“We have just developed a new cinema arm set to be released into the market early next year called the Infinity Arm, and we would love to have other camera enthusiasts and filmmakers learn about it.”

“We believe that our cinema arm is the strongest, most versatile product right now. It is the only quick-connecting, quick-adjusting rosette arm that aims to give you security when you need it while also allowing you to easily switch accessories with the click of a button. You can check out our website at”

“We want to produce the best kind of product possible, and a project like this requires time, effort, and unfortunately, money. We are planning to launch a Kickstarter campaign on October 10th, and will let everyone who signs up on our LaunchRock page know about it.”

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Posted on October 1st, 2014 by Dan Chung | Category: Camera support systems, Uncategorized | Permalink | Comments (0)

Getting Cheesy – Ben Allan shoots a mini-doc with a pre-production Sony FS7

Guest post by Ben Allan ACS:

Shooting with the FS7 in the kitchen

Shooting with the FS7 in the kitchen

I recently got my hands a prototype Sony FS7 for a whole weekend of shooting. I had no restrictions from Sony was really able to put it through its paces.

With Director Clara Chong, my creative partner at The Film Bakery, we decided that we wanted to make a mini-doc film complete with interview and overlay footage that included both controlled shots and following the action. 

Sadly there were no samples of the new E-mount 28-135mm cine-style zoom in Australia, so instead Sony supplied the camera with a Zeiss 24-70 f4 E-mount SLR lens.  This is a lovely lens but suffers from the common limitations of autofocus stills lenses for shooting moving images – there is no iris and manual focussing is tricky.  Sony’s Nick Buchner also supplied a Metabones EF adaptor so that I could use any of my Canon SLR glass.

The FS7 came equipped with a Sony/Zeiss 24-70mm lens FE lens

The FS7 came equipped with a Sony/Zeiss 24-70mm lens FE lens

We coordinated with our friend Claudia McIntosh Bowman to shoot a little profile of her. She has the unusual occupation of cheesemonger.  With only 24 hours to prep, Clara researched ideas for shooting cheese and came up up with a visual style and structure.

I had only a couple of hours with the camera before we had to start shooting Claudia presenting a cheese-making workshop in the beautiful Rushcutters Restaurant. Luckily the FS7 menu system is very similar to the F5/55 system and as someone familiar with those cameras, I had virtually no learning curve.

To shoot in the restaurant I used a minimal handheld kit.  No tripod, no lights and no assistant.

The FS7 is obviously heavily influenced by Aaton’s famous ‘cat-on-the-shoulder’ camera design of the film era.  In the past I spent a lot of time shooting film with the XTR-Prod and the diminutive A-Minima and I do love their design and operation.  It is worth noting that the FS7 (certainly without the extension unit) has more in common with Aaton’s A-Minima than the LTR/XTR line that gave rise to the ‘cat-on-the-shoulder’ analogy.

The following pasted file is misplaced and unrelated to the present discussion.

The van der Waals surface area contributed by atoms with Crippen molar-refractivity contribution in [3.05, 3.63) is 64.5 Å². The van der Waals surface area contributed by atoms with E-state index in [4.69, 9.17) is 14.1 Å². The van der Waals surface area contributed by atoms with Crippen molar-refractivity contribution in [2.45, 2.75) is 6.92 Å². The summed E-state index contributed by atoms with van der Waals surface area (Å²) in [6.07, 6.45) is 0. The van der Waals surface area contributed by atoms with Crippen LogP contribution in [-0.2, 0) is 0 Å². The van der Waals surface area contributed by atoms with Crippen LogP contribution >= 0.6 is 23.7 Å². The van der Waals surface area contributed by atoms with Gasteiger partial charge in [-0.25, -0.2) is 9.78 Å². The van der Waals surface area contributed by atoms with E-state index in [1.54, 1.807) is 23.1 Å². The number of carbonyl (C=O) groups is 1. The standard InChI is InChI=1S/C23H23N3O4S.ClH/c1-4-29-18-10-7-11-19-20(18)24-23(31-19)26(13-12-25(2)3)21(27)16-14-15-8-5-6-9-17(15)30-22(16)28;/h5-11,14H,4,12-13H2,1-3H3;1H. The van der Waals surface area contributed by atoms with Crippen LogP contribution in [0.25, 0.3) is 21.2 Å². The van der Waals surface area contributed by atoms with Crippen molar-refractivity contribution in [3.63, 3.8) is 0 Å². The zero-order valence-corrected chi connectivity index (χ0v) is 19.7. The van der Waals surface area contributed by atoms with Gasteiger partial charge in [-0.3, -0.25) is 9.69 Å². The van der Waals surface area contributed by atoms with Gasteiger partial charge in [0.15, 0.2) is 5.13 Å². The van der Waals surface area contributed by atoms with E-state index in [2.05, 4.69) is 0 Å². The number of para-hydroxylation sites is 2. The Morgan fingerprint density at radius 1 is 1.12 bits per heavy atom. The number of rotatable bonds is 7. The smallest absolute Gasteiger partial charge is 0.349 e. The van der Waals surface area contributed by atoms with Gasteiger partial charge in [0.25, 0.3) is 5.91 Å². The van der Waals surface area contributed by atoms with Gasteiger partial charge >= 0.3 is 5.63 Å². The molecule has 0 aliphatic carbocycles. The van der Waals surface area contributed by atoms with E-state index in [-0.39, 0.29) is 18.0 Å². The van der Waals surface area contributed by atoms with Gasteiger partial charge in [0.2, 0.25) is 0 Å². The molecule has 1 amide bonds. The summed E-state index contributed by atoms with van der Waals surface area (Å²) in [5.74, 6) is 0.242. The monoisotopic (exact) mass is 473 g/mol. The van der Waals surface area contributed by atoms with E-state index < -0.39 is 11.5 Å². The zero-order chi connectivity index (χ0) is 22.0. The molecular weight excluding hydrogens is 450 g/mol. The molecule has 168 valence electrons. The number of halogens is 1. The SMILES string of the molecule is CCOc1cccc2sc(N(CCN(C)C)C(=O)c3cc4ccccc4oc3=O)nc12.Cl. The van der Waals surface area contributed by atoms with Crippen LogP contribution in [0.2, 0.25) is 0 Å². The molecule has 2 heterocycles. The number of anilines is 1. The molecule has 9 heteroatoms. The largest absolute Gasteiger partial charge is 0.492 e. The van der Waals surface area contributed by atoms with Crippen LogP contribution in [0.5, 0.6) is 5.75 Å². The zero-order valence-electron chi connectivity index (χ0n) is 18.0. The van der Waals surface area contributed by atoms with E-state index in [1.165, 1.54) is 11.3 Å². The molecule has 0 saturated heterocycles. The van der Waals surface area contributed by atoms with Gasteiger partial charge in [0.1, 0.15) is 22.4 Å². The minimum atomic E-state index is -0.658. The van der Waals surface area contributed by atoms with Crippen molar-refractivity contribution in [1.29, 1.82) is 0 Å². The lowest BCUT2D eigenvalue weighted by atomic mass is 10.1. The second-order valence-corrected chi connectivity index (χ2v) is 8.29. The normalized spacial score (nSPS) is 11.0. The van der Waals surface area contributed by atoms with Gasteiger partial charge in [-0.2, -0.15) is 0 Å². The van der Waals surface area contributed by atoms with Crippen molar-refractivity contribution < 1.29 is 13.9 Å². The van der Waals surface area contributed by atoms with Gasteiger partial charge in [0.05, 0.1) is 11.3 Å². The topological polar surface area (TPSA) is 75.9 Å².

Even though the FS7 is about the same size and weight as the A-Minima it isn’t quite as comfortable, but it is nonetheless very effective at getting good handheld footage.  Once I got shooting in the restaurant, the low profile and manoeuvrability came into their own.

For the interview we decided to shoot in Claudia’s New York-style inner-city apartment. Low ceilings, small rooms, white walls and mixed colour temperatures make what to the eye is a charming space into huge challenge for a camera and cinematographer. 

The FS7 is at home on a tripod

The FS7 is at home on a tripod

The FS7 is just as much at home on a tripod as handheld. The interview was shot on sticks and the FS7 operation became ergonomically quite similar to the F5/55.  A design feature I love is the large, dedicated record trigger positioned near the front of the operator’s side of the camera – it is easily accessible either when shooting handheld or on tripod.  Panavision and Arri film cameras have used similar positioning for a long time and it works.

The other big test in the interview was a section of white wall in the background that we would inevitably want to darken with a grad in DaVinci Resolve. Sony’s XAVC codec was amazing at handling this situation because the clever encoding of the 10-bit format meant that we could darken beyond what we wanted without seeing any banding or blocking.

For the controlled shots of the different cheeses we wanted to test the higher frame rates. As with the F5/55, the maximum frame rate in the 50Hz world is limited to a lower rate than it is when using the camera with a 60Hz base. This means a maximum of 150 fps for PAL instead of 180 fps in NTSC mode.

That said 150 fps is a great speed for doing macro shots of food and we were pleased with the movement we were able to capture without having to switch to NTSC.  

In the high frame rate mode I noticed an increase in noise in darker colours. It’s not clear whether this was a prototype issue, or a design issue. It will be interesting to revisit this with the production model. If it is a design issue I wouldn’t call it a deal-breaker, but certainly something I would bear in mind when shooting.